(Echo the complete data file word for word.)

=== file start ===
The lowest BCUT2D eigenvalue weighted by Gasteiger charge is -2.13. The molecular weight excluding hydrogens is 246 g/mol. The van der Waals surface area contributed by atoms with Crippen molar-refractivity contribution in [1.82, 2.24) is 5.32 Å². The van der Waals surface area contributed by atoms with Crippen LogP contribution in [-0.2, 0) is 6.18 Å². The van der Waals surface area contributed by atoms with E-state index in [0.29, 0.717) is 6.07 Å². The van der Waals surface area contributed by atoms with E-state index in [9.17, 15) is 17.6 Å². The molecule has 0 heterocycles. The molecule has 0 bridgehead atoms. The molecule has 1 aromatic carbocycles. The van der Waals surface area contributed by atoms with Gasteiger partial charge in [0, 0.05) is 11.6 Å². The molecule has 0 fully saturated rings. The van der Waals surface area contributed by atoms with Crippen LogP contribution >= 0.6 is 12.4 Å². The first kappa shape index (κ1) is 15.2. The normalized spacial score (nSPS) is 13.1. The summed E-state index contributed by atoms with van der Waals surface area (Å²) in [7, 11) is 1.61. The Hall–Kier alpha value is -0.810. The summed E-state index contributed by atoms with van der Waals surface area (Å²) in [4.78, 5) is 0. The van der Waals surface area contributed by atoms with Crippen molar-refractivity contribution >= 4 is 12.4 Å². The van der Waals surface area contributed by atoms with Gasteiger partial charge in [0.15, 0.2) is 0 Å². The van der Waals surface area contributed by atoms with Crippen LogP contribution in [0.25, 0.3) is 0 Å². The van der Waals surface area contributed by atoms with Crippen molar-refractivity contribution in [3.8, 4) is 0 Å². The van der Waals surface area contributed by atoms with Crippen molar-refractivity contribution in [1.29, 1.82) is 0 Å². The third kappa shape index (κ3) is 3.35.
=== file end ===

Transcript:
The lowest BCUT2D eigenvalue weighted by Gasteiger charge is -2.13. The molecular weight excluding hydrogens is 246 g/mol. The van der Waals surface area contributed by atoms with Crippen molar-refractivity contribution in [1.82, 2.24) is 5.32 Å². The van der Waals surface area contributed by atoms with Crippen LogP contribution in [-0.2, 0) is 6.18 Å². The van der Waals surface area contributed by atoms with E-state index in [0.29, 0.717) is 6.07 Å². The van der Waals surface area contributed by atoms with E-state index in [9.17, 15) is 17.6 Å². The molecule has 0 heterocycles. The molecule has 0 bridgehead atoms. The molecule has 1 aromatic carbocycles. The van der Waals surface area contributed by atoms with Gasteiger partial charge in [0, 0.05) is 11.6 Å². The molecule has 0 fully saturated rings. The van der Waals surface area contributed by atoms with Crippen LogP contribution >= 0.6 is 12.4 Å². The first kappa shape index (κ1) is 15.2. The normalized spacial score (nSPS) is 13.1. The summed E-state index contributed by atoms with van der Waals surface area (Å²) in [7, 11) is 1.61. The Hall–Kier alpha value is -0.810. The summed E-state index contributed by atoms with van der Waals surface area (Å²) in [4.78, 5) is 0. The van der Waals surface area contributed by atoms with Crippen molar-refractivity contribution >= 4 is 12.4 Å². The van der Waals surface area contributed by atoms with Gasteiger partial charge in [0.15, 0.2) is 0 Å². The van der Waals surface area contributed by atoms with Crippen LogP contribution in [0.25, 0.3) is 0 Å². The van der Waals surface area contributed by atoms with Crippen molar-refractivity contribution in [3.8, 4) is 0 Å². The van der Waals surface area contributed by atoms with Crippen molar-refractivity contribution in [1.29, 1.82) is 0 Å². The third kappa shape index (κ3) is 3.35.